Where to manage your finances
South Africa - Money
South Africa’s banking system is not only the most sophisticated in Africa (which isn’t necessarily saying much) but also the equal of that in many western countries.
There has been a reduction rather than increase in the number of banks operating in South Africa recently. Since 2002, some banks have been taken over, some have given up their banking licence, and others have left the market, including the African Merchant Bank, BoE Bank, Brait Merchant Bank, ING Bank NV and PSG Investment Bank. Surviving banks have had to make fairly drastic staff cuts to contain operating expenses. Nevertheless, there’s a strong demand for banking services, particularly bank loans and mortgages.
According to the central banking authority, the South Africa Reserve Bank(www.reservebank.co.za), South Africa currently has 15 locally-controlled banks, six foreign-controlled banks (which, however, operate in much the same way as South African banks), two registered mutual banks and around 50 registered foreign bank branches and representative offices. The retail market is dominated by the ‘big four’:Absa (www.absa.co.za), FirstRand Bank (www.firstrand.co.za), Nedcor (www.nedcor.co.za), and Standard Bank (www.standardbank.co.za), who between them have over 15 million customers (including almost 1 million internet customers) and 25 million accounts. As in other countries, internet banking is projected to increase rapidly, although South African customers have so far been wary of banking online, following newspaper stories of hackers stealing large amounts of money.
Despite their sophistication, South African banks are widely accused of the same ills as banks in Australasia, Europe and North America, including high charges, poor levels of customer service, over-regulation (particularly foreign-controlled banks) and generally cartel-like behaviour. As anywhere, you should therefore shop around and compare rates before signing any contracts or taking out a loan (banks must publish their conditions).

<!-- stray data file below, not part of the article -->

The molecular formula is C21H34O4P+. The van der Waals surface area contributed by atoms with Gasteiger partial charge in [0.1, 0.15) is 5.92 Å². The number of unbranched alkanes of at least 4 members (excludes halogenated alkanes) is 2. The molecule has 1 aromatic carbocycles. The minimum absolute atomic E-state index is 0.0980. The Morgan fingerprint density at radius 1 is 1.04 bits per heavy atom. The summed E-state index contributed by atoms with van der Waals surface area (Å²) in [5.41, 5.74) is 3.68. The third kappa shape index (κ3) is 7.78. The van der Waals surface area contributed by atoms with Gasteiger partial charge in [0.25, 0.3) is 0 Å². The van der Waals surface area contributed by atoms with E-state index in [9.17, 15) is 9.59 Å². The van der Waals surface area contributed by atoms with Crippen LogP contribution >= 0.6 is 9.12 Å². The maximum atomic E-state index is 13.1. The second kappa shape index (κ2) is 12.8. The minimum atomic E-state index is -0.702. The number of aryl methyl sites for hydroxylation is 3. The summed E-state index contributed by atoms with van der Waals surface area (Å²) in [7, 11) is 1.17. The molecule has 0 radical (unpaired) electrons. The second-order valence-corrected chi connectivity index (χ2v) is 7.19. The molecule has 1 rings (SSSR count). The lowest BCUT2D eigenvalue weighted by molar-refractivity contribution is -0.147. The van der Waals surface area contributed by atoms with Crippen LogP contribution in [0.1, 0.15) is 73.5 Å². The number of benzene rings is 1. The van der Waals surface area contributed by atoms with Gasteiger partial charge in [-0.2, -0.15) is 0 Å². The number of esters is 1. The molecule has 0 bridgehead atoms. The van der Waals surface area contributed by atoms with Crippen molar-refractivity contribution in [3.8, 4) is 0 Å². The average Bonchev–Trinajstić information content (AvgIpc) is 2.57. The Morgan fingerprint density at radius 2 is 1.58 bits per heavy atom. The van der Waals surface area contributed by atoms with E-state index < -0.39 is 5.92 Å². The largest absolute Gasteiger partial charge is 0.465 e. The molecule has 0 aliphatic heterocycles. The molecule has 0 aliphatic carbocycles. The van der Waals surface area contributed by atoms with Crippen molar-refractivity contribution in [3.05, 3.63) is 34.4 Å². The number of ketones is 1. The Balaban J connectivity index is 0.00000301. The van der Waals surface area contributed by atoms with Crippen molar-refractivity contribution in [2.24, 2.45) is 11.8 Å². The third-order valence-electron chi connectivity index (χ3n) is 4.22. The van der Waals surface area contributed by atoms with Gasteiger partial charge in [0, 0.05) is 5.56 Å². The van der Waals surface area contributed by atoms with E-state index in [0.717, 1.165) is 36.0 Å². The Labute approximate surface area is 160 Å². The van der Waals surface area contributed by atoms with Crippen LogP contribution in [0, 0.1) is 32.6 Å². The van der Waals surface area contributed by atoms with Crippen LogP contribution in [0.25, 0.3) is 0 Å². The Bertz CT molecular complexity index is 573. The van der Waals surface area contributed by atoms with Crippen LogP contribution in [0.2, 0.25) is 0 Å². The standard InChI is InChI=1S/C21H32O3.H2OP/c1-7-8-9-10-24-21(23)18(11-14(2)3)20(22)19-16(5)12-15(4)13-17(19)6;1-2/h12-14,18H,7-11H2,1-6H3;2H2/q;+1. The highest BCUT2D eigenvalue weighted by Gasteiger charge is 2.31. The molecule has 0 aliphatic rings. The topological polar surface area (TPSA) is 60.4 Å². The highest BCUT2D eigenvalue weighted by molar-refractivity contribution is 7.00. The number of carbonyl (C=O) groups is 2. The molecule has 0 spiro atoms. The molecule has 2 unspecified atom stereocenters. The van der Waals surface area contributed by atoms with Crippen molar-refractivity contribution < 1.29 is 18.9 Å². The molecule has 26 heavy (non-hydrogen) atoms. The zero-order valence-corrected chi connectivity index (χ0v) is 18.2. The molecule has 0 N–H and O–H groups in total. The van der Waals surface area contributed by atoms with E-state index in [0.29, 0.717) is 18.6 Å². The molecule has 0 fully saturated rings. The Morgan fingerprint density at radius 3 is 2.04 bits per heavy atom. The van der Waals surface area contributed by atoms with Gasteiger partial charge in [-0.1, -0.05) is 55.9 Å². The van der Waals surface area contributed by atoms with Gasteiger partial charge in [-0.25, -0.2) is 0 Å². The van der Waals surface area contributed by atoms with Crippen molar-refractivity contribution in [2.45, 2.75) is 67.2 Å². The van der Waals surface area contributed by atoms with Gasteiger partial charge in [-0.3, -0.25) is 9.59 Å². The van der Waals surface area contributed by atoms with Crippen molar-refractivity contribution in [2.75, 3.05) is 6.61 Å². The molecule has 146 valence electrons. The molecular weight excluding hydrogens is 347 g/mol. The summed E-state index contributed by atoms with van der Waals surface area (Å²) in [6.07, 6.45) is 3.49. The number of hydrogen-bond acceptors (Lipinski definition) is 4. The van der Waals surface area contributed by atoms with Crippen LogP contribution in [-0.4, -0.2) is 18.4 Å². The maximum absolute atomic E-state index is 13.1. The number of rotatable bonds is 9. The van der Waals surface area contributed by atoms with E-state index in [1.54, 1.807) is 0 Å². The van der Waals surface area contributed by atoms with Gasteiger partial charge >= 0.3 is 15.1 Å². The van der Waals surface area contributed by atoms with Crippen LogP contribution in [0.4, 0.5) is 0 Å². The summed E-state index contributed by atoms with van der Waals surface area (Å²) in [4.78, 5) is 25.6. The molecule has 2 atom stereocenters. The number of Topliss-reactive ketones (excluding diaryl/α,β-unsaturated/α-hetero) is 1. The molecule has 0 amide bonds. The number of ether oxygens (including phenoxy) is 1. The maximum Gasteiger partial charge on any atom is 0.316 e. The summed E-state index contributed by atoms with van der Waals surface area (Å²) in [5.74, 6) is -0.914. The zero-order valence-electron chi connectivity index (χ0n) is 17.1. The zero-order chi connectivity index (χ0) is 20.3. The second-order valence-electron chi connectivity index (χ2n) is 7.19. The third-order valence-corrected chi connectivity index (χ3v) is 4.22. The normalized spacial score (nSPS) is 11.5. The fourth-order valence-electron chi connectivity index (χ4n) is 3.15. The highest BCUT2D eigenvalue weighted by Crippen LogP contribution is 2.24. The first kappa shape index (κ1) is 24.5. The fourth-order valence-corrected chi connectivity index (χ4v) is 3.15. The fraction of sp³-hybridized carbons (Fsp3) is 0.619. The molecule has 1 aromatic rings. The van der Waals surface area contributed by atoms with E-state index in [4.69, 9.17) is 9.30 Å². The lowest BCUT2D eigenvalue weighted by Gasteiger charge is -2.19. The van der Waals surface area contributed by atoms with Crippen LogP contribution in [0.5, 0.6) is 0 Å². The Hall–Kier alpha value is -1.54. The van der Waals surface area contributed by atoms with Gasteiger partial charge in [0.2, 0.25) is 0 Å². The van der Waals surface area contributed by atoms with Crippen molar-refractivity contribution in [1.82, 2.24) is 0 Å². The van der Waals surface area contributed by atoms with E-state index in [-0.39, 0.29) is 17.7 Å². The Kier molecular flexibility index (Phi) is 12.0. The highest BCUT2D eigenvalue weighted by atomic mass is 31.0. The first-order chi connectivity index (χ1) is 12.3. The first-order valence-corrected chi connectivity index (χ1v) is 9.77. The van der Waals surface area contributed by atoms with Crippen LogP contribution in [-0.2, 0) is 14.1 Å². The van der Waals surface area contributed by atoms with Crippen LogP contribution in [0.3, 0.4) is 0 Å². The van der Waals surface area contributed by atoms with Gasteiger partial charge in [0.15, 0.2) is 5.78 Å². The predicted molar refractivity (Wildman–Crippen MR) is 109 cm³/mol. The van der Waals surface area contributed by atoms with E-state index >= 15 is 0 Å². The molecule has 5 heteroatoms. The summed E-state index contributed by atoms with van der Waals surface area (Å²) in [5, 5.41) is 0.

Bank opening hours vary but are generally from 9am until 3.30pm, Mondays to Fridays, and 9am until 11am on Saturdays.
If you have an unresolved dispute with your bank or a complaint about a banking service or product, you can approach the Banking Adjudicator (Tel. 011-838 0035, www.oba.org.za), an independent body which provides a free, informal, confidential problem-solving service. You can only refer to the Adjudicator after having first approached the bank, and the Adjudicator will want your complaint reference number and copies of all correspondence between you and the bank.
If you have a problem concerning a loan, you can approach the Micro Finance Regulatory Council (Tel. 0860-100 406, www.mfrc.co.za), a private, non-profit body appointed by the government to regulate the micro-lending industry and protect the interests of customers.
You can check your credit rating (for a small fee) or seek advice about credit problems from either of South Africa’s two major credit bureaux: Experian (Tel. 011-799 3400, www.experian.co.za) and Trans Union (Tel. 0861-482 482 , mytransunion.co.za). If they’re unable to solve your credit problem, you next stop is the Credit Information Ombud (Tel. 0861-662 837, www.creditombud.org.za), a voluntary, independent association reporting to an industry council.
- Obtaining Cash:
- Importing & Exporting Money:
- Cost of living:
- Double-Taxation Treaties:
- Income tax:
- Capital Gains Tax:
- Property Taxes:
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